A: The Siegels conceded that they have no legal right to profits "purely attributable to [Superman's] trademark rights." However, they claim to be "entitled to profits from mixed trademark uses to the extent such exploit recaptured copyright elements (e.g., the 'Superman costume')." The court explains that the issue of mixed copyright/trademark accounting wasn't part of the current motion. Like other aspects of this case it's a rather complex issue that will need to be addressed in more documents filed by each side.
Q: Will the Siegels get profits from the Superman movies and merchandise?
A: That depends on a few things, one of which is the ultimate resolution of the mixed copyright/trademark issue.
In addition, there's also the issue of when a derivative work was created--the Siegels correctly conceded that they don't have an interest in profits attributable to the exploitation of pre-termination works (e.g., works created before April 16, 1999, the effective date of the termination notice). However, the court ruling does not resolve the issue of accounting for profits from pre-termination derivative works "altered so as to become post-termination derivative works." (p.67), such as, say, a special edition DVD.
Another open issue: the licensing agreements among DC, Warner Brothers Entertainment and Time Warner. As the court summarizes, "[w]hether the license fees paid represents the fair market value therefor, or whether the license for the works between the related entities was a 'sweetheart deal' are questions of fact that are not answered" in this ruling. [p.71]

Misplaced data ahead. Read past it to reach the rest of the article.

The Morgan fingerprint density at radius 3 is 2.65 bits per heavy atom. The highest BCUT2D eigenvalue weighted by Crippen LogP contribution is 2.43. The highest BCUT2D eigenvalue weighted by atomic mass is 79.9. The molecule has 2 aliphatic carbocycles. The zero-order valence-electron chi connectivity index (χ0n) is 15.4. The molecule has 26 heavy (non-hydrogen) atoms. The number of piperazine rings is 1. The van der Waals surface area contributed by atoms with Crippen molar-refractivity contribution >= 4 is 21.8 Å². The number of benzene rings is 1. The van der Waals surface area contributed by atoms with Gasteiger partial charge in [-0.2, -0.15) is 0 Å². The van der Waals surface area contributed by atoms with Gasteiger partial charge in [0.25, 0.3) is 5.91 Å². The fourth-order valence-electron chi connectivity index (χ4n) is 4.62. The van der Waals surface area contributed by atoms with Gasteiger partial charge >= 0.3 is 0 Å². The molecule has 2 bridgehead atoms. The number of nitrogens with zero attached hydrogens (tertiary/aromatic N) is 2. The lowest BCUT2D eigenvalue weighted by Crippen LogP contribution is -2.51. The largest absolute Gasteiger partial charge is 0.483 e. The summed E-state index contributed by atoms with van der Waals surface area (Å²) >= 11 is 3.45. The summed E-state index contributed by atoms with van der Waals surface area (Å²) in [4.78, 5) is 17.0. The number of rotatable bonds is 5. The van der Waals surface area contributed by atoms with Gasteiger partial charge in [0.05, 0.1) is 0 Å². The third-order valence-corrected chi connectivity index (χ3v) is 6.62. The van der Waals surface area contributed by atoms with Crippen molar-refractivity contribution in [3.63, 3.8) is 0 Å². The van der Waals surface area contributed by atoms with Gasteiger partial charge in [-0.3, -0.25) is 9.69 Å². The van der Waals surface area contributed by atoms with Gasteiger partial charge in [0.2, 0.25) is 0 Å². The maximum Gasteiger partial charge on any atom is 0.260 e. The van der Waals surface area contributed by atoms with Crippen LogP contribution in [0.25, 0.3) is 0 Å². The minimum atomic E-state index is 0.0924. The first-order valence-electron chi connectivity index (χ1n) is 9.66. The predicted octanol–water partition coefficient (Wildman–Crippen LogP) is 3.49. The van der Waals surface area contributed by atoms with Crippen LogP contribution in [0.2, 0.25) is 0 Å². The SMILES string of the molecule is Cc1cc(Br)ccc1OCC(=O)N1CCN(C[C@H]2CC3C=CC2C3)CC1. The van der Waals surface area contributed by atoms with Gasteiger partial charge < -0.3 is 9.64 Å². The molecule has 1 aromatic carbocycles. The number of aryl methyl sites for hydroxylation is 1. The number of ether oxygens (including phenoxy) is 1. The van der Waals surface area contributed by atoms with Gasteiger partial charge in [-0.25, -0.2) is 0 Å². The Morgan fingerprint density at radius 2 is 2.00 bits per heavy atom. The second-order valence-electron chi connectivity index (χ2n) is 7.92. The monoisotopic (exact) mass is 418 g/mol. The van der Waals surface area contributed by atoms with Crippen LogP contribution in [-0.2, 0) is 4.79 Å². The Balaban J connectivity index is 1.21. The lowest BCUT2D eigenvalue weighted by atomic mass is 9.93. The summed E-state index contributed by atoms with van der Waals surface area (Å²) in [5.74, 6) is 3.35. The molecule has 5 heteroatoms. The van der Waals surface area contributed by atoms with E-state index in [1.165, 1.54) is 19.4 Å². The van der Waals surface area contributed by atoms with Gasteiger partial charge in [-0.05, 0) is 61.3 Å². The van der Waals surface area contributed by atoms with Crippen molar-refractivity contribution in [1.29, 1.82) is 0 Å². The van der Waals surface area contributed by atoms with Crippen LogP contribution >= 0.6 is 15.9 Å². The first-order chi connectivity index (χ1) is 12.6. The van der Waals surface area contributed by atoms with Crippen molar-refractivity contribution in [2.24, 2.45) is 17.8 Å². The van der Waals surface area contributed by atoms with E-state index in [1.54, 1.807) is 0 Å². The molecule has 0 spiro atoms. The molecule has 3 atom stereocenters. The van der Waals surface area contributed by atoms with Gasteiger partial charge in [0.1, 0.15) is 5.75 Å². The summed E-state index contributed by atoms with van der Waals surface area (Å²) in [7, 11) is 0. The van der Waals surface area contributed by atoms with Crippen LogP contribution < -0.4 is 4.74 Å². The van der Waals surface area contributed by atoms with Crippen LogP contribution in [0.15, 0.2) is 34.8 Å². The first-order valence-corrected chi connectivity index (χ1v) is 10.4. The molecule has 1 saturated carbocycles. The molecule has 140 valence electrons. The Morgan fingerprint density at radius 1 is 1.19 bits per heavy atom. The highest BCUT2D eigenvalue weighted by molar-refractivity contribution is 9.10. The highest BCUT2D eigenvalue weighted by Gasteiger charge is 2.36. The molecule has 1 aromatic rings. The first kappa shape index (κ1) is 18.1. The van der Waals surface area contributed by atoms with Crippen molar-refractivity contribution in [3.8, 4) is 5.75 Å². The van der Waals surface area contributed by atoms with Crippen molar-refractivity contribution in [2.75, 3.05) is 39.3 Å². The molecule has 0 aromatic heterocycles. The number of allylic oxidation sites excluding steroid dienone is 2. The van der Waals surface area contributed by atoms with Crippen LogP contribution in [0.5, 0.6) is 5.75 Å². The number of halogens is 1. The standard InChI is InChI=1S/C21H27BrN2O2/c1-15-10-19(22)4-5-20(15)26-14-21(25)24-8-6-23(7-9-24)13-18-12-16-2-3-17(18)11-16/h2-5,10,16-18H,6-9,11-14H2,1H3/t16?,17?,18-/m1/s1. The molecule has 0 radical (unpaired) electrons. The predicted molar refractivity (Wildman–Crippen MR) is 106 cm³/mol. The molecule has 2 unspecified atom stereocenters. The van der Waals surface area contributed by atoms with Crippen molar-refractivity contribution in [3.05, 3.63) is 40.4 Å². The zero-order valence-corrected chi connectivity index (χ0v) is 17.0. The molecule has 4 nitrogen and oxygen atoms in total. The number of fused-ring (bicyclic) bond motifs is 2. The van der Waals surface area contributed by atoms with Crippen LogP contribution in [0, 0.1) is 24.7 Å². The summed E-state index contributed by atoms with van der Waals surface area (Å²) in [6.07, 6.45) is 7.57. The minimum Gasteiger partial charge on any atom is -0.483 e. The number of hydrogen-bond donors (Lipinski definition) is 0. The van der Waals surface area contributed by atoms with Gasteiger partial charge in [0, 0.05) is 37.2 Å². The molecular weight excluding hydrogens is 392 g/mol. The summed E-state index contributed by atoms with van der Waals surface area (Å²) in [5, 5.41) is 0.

Q: Why is the court even issuing a ruling now? I thought there was going to be a trial.
A: The issues in this ruling were raised as part of what are called "summary judgment" motions. If a court grants a motion for summary judgment, that means the issue is resolved without a trial.
Q: Can DC/Time Warner/Warner Brothers appeal the judge's ruling?
A: Yes, if they choose. And the federal appeals court might reverse it, although there's good reason to think it won't be flipped. This isn't over.
Q: What next?
A: More documents prepared and answered; more rulings; possibly a trial; perhaps an appeal. Ditto (except the appeal) in Superboy. The most likely final outcome in both cases: a settlement.
Q: If there are so many unresolved questions, why does this ruling matter?
A: This is a formal declaration by a U.S. court that the Siegels have regained copyright interest in Superman. However limited, it is a historic ruling, in itself a vindication of the family's and fellow creators' decades-long struggle to receive legal recognition of Siegel and Shuster's role in creating the character. Even if the Siegels settle with DC & co., they will do so with the satisfaction of knowing that a court had finally recognized Jerry's work.
The outcome strikes a chord with our fundamental sense of justice--as Journalista posted as I was writing this paragraph, "[s]ometimes the good guys do in fact win." That people feel this way is not surprising. Siegel and Shuster's creation generated an immense amount of wealth; it only seems fair that for them to benefit. Although some may object that it's too late--Siegel and Shuster have passed on--we should note that many creators work in part to provide a legacy for their families.
Last but not least, in a world where people all too often feel like cogs in a corporate machine, this ruling serves as a potent affirmation of the human spirit.